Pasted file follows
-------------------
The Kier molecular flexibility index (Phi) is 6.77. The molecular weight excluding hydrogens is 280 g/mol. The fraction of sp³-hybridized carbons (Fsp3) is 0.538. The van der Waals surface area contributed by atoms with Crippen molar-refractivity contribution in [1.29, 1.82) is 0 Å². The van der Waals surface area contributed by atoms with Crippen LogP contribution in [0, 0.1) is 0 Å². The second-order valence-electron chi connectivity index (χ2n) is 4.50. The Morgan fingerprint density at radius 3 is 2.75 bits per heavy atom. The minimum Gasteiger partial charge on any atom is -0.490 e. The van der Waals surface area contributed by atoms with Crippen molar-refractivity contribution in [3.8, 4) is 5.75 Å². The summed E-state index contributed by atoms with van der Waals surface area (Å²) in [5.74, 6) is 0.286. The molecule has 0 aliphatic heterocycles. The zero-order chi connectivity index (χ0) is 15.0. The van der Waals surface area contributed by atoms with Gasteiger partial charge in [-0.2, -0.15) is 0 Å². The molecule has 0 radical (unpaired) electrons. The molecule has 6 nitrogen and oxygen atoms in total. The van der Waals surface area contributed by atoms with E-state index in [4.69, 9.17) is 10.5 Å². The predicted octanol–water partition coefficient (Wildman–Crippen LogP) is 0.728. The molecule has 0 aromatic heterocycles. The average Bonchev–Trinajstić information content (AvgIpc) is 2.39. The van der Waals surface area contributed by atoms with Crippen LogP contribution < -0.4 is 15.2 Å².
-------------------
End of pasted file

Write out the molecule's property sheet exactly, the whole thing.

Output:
The Kier molecular flexibility index (Phi) is 6.77. The molecular weight excluding hydrogens is 280 g/mol. The fraction of sp³-hybridized carbons (Fsp3) is 0.538. The van der Waals surface area contributed by atoms with Crippen molar-refractivity contribution in [1.29, 1.82) is 0 Å². The van der Waals surface area contributed by atoms with Crippen LogP contribution in [0, 0.1) is 0 Å². The second-order valence-electron chi connectivity index (χ2n) is 4.50. The Morgan fingerprint density at radius 3 is 2.75 bits per heavy atom. The minimum Gasteiger partial charge on any atom is -0.490 e. The van der Waals surface area contributed by atoms with Crippen molar-refractivity contribution in [3.8, 4) is 5.75 Å². The summed E-state index contributed by atoms with van der Waals surface area (Å²) in [5.74, 6) is 0.286. The molecule has 0 aliphatic heterocycles. The zero-order chi connectivity index (χ0) is 15.0. The van der Waals surface area contributed by atoms with Gasteiger partial charge in [-0.2, -0.15) is 0 Å². The molecule has 0 radical (unpaired) electrons. The molecule has 6 nitrogen and oxygen atoms in total. The van der Waals surface area contributed by atoms with E-state index in [4.69, 9.17) is 10.5 Å². The predicted octanol–water partition coefficient (Wildman–Crippen LogP) is 0.728. The molecule has 0 aromatic heterocycles. The average Bonchev–Trinajstić information content (AvgIpc) is 2.39. The van der Waals surface area contributed by atoms with Crippen LogP contribution < -0.4 is 15.2 Å².